US administrations have a tendency to start from scratch in their dealings with North Korea - and then relearn, step by step, the tortuous lessons taught to their predecessors.
By Charles Scanlon
BBC News, Seoul
South Koreans digest details of the deal
Prominent members of US President George W Bush's administration make no secret of their contempt for a previous nuclear deal signed by the Clinton administration with North Korea in 1994.
Now, after years of confrontation, they have signed up to something that looks suspiciously similar - a nuclear freeze in return for economic and diplomatic incentives.
The difference is that North Korea now claims to be a nuclear power, having used the period of hostility to test a nuclear device and build a small arsenal of weapons.
The US negotiator, Christopher Hill, says the new agreement is just a first step.
The aim is still the full dismantlement of all North Korea's nuclear capabilities, although he concedes there is still a long way to go.
North Korea will see the deal as a victory, our correspondent says
But analysts say US policy looks increasingly like a containment exercise - an attempt to limit the damage and restrict the expansion of the North's existing capabilities.
"After years of mistakes the United States has decided to stop digging a hole for itself," says Peter Beck, North-East Asia Director of the International Crisis group.
"The administration has made a strategic decision to go after Iran and to go soft on North Korea," he said.
After first ruling out rewards for "bad behaviour", the US has now signed up to a deal that will see substantial incentives for a state Mr Bush once consigned to his Axis of Evil.
North Korea will receive 50,000 tonnes of fuel oil for shutting down its nuclear reactor at Yongbyon, which produces enough plutonium for one atom bomb each year.
Another 950,000 tonnes of oil has been promised once the reactor has been "disabled".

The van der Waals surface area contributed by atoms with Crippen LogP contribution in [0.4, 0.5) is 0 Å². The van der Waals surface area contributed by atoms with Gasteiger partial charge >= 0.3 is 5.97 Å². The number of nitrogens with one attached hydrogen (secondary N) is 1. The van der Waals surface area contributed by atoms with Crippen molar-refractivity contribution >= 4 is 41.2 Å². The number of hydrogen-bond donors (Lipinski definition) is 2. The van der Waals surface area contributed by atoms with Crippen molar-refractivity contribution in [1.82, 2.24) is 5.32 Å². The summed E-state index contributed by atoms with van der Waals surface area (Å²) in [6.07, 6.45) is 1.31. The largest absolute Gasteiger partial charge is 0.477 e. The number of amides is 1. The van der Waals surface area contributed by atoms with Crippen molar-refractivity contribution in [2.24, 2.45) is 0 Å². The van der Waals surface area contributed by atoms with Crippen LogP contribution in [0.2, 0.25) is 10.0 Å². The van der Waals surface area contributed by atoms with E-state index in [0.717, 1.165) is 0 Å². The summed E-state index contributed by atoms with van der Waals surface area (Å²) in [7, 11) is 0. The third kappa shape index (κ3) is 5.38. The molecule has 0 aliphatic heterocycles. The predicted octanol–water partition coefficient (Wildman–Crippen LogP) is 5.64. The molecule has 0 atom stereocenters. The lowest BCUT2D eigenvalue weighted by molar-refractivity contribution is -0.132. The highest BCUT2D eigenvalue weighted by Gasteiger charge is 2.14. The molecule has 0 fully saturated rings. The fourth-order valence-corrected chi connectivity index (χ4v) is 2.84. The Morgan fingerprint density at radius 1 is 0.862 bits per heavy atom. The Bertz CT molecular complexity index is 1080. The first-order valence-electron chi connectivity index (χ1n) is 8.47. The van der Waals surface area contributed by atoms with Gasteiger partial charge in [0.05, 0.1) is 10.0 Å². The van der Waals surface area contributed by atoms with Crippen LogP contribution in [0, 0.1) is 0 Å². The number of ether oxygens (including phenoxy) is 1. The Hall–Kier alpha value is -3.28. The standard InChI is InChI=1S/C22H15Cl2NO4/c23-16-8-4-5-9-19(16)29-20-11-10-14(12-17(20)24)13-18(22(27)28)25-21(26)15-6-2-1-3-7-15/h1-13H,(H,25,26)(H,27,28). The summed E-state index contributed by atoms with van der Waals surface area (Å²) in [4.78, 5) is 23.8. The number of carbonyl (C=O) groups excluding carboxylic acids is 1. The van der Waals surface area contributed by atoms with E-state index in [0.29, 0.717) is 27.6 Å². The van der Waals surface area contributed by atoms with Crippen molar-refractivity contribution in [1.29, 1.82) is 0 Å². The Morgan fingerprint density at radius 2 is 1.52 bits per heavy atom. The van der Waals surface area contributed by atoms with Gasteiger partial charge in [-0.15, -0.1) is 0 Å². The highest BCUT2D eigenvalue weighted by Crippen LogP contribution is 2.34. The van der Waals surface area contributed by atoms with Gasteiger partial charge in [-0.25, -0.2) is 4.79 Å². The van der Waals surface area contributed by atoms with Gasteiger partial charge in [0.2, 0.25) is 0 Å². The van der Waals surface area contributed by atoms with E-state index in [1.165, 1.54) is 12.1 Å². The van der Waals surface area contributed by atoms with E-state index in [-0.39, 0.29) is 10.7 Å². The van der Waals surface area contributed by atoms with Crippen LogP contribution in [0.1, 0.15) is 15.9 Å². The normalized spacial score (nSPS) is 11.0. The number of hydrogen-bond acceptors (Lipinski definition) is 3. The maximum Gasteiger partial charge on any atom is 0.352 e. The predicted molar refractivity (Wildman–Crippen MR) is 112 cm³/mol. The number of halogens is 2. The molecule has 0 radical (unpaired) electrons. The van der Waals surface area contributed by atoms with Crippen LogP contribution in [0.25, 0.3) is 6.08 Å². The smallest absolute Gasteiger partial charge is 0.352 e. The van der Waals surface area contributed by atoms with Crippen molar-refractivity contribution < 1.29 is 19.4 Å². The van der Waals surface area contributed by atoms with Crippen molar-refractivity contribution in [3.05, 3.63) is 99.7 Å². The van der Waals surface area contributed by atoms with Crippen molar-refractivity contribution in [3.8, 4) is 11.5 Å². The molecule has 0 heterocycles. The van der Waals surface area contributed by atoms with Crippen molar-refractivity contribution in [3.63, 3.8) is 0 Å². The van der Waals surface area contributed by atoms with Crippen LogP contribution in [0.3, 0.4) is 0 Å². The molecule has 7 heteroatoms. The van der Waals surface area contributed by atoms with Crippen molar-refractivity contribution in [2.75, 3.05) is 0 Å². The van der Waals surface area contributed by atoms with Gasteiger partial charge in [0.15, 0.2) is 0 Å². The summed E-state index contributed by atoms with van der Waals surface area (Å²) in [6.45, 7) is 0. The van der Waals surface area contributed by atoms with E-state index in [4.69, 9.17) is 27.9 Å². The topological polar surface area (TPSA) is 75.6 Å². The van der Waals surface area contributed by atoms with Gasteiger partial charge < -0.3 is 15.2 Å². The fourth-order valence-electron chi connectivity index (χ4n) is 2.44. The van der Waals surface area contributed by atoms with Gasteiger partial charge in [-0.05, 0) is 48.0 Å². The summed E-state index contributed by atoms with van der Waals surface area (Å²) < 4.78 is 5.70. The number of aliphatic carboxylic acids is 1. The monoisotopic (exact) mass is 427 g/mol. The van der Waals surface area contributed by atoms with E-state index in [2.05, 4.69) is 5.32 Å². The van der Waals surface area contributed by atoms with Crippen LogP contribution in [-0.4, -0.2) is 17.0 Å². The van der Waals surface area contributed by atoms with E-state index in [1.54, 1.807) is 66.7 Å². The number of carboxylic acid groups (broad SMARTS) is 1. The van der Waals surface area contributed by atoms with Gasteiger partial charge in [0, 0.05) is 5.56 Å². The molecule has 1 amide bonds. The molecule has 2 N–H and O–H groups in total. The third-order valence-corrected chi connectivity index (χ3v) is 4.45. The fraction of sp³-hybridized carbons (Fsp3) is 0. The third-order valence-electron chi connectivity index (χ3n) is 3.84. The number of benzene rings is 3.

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The US will say that amounts to more than a simple freeze - but to the North Koreans it will mean less than full dismantlement.
There will also be discussions on the establishment of diplomatic relations and the de-listing of North Korea as a state that sponsors terrorism.
The idea is to stagger the rewards in line with concrete North Korean steps towards nuclear disarmament.
That, however, was also the rationale behind the Agreed Framework of 1994, which fell apart after less than a decade.
"We've lost four or five years and now we have to start again with North Korea - except the situation is worse because they've now tested a nuclear device," says Jun Bong-geun of the Institute of Foreign Affairs and National Security in Seoul.
in Seoul, there is relief that the US has gradually moderated its position.
Washington has dropped its long objection to direct talks with the North Koreans and agreed to moderate the financial squeeze it imposed in September 2005 - a response it said at the time to the "criminal activities" of the North Korean regime.
One of the architects of the more punitive approach, however, the former US Ambassador to the United Nations, John Bolton, does not like what he sees.
"I'm very disturbed by this deal, it sends exactly the wrong signal to would-be proliferators around the world: If you hold out long enough, wear down
the State Department negotiators, eventually you get
rewarded," he told CNN.
The first test will come in 60 days when the North Koreans are required to shut down the nuclear reactor at Yongbyon.
If past experience is any guide, each step will be hotly contested and further breakdowns in the process are likely.
The US is insisting on a full accounting of North Korea's nuclear inventory, including an alleged parallel nuclear programme based on the enrichment of uranium.
North Korea denies it exists.
North Korea will probably see the latest round in its decades-long confrontation with the US as a victory.
Its goal is probably the extraction of economic aid and the maintenance of a nuclear arsenal as a final deterrent - an objective that appears more realistic now than it did when the latest confrontation began.